Theft mars Halloween spirit in Epping
If you happen to find a head, hands and feet belonging to Frankenstein, give Epping police a call.
The creepy Halloween display near a mailbox in front of a residence on Hamilton Drive disappeared last week.
The display featured a Frankenstein mask over a large ball with the hands and feet positioned to make it look like Frankenstein was emerging from the ground.
The thief also swiped a cornstalk, leaving behind a second cornstalk and the fake spider webs on the house.
The homeowner, who asked not to be named, said her family always puts out a display with lots of decorations, but this was the first year with a Frankenstein.
“They’ve never bothered anything, and this year we didn’t do as much and they took what we had. It’s frustrating,” she said.
Police believe Frankenstein was taken sometime after 8 p.m. on Oct. 15.
“This time of year brings out this type of element. Fortunately, this is the first theft,” Epping police Capt. Jason Newman said.
Frankenstein’s disappearance has disappointed other families on the street.
“Of course we noticed the police come and the kids are wondering why strangers are coming in the night and stealing stuff. It’s a hard thing to explain and the kids worry,” said one Hamilton Drive neighbor.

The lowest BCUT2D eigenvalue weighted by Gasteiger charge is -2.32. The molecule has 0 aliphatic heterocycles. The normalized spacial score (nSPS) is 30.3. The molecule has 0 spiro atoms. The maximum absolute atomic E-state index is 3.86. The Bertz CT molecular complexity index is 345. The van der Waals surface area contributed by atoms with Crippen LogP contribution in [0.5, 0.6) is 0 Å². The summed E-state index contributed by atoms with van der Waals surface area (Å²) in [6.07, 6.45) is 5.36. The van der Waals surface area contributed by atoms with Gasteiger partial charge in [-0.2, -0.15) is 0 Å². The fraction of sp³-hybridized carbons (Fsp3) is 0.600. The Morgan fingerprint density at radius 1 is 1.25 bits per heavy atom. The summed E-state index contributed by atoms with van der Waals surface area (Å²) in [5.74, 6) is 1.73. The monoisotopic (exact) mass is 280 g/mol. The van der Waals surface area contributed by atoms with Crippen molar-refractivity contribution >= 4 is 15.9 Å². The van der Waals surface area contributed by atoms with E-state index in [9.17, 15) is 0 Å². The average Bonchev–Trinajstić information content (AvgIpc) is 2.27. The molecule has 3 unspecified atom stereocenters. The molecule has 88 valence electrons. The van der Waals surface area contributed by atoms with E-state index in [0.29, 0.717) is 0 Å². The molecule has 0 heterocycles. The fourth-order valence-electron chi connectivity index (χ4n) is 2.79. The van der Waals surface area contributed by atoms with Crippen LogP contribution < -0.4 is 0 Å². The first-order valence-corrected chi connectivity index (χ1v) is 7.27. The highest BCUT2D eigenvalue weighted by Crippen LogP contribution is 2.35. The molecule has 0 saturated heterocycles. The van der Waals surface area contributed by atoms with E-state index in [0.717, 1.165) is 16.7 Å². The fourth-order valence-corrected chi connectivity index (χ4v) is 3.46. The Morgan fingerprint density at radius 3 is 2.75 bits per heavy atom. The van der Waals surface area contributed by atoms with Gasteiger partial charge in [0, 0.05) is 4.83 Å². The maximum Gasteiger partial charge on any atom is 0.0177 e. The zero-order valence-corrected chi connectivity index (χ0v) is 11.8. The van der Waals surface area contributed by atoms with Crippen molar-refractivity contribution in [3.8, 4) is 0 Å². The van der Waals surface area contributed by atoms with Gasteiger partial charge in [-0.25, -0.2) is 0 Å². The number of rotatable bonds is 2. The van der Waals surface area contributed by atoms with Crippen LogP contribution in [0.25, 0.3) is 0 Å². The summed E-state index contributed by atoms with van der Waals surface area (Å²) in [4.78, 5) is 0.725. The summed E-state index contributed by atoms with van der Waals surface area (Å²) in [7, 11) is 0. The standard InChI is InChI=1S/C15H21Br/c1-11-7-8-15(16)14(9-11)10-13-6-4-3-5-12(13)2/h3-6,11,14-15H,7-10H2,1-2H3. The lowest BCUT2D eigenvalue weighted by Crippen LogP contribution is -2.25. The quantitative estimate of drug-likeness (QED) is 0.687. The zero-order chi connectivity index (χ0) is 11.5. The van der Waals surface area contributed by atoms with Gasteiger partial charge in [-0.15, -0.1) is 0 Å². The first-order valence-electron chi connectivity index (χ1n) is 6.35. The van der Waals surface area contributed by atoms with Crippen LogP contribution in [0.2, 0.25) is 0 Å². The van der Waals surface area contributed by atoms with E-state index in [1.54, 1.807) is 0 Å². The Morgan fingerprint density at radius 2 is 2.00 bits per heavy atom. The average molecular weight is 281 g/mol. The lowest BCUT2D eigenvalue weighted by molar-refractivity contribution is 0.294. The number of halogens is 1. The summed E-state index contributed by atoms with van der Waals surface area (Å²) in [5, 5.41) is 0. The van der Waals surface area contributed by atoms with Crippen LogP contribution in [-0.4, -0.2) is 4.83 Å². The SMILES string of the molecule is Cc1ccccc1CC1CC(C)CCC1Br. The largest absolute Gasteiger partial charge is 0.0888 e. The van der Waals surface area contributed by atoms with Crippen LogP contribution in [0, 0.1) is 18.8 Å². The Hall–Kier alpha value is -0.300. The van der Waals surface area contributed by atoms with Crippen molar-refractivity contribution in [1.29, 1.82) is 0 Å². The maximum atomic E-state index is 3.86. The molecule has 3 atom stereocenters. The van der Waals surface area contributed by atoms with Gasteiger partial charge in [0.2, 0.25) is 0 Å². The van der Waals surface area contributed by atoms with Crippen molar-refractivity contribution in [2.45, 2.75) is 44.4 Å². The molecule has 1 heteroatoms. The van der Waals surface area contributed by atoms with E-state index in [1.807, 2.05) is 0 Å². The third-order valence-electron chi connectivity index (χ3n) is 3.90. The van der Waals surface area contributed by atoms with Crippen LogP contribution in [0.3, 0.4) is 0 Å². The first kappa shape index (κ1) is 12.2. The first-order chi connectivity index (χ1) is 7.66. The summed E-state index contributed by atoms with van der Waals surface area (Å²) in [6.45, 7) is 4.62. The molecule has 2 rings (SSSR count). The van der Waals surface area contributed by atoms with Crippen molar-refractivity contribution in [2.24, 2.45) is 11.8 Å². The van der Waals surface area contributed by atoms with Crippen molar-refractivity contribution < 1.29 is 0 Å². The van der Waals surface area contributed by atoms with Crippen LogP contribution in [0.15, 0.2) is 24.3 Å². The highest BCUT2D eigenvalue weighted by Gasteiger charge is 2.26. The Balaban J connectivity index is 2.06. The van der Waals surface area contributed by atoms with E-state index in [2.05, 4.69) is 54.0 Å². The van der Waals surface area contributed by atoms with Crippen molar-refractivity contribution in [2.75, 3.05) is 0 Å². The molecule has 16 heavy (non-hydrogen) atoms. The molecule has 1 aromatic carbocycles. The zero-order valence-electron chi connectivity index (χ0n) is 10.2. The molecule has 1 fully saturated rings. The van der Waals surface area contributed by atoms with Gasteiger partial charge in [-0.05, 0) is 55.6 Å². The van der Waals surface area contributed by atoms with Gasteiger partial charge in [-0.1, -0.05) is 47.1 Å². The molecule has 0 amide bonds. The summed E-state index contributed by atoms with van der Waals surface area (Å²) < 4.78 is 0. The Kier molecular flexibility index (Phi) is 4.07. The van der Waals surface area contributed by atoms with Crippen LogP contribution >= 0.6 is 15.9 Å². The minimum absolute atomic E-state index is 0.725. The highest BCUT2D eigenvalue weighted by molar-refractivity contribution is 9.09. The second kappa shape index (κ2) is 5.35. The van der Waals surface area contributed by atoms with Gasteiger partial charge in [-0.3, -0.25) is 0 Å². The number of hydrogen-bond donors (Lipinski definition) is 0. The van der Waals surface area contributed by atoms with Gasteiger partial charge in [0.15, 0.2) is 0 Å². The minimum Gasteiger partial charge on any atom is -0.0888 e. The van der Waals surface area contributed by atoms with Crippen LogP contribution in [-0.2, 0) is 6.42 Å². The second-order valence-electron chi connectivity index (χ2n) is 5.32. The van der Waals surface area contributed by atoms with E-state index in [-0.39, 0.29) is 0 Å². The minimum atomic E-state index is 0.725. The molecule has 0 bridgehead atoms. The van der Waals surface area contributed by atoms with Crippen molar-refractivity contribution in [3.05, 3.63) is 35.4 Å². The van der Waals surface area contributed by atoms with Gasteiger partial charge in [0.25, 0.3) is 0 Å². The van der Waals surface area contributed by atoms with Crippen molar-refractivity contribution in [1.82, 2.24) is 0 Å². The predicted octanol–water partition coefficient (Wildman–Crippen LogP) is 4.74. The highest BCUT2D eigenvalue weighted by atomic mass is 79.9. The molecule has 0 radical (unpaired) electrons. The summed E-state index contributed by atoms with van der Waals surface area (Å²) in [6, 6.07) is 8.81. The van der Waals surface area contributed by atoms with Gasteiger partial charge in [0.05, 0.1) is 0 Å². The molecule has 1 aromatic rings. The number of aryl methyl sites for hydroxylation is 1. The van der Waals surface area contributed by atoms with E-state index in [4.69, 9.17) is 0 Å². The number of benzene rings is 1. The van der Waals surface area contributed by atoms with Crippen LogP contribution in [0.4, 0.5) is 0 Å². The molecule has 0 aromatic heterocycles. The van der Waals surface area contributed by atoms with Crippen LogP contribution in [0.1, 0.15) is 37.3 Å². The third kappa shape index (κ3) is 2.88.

Halloween decorations can often become targets for goblins looking to spoil the season, but so far it hasn’t been a big problem, local police officials said.
The town of Chester is known for its displays, with more than 200 scarecrows located around town to raise money for the Chester Historical Society.
Chester Police Chief William Burke said there have been no reports of vandalism and he hopes it stays that way.
“In general people are stopping and taking pictures and are really enjoying them,” he said of the scarecrows, one of which is a police officer in a cruiser in front of the police department.
Hampstead police Lt. John Frazier said his department hasn’t received many reports of Halloween display thefts over the years, but he offered some advice.
“My advice would be for people to bring their decorations in and not leave them out overnight. Typically it’s teens and twenty-somethings out drinking that find opportunity to take the stuff if they’re out driving by late at night,” he said.Disappearing decorations haven’t been a problem in Rye either, but Police Chief Kevin Walsh stressed the importance of keeping the displays in a location where there’s a light always shining on them or a motion light.Newman said lights are probably the best deterrent.
“During the Halloween season we typically handle numerous calls related to stolen pumpkins or decorations, and also damage to mailboxes or smashed pumpkins. It’s difficult to keep pumpkins and decorations safe from these crimes. Perhaps keeping lights on at night would help,” he said.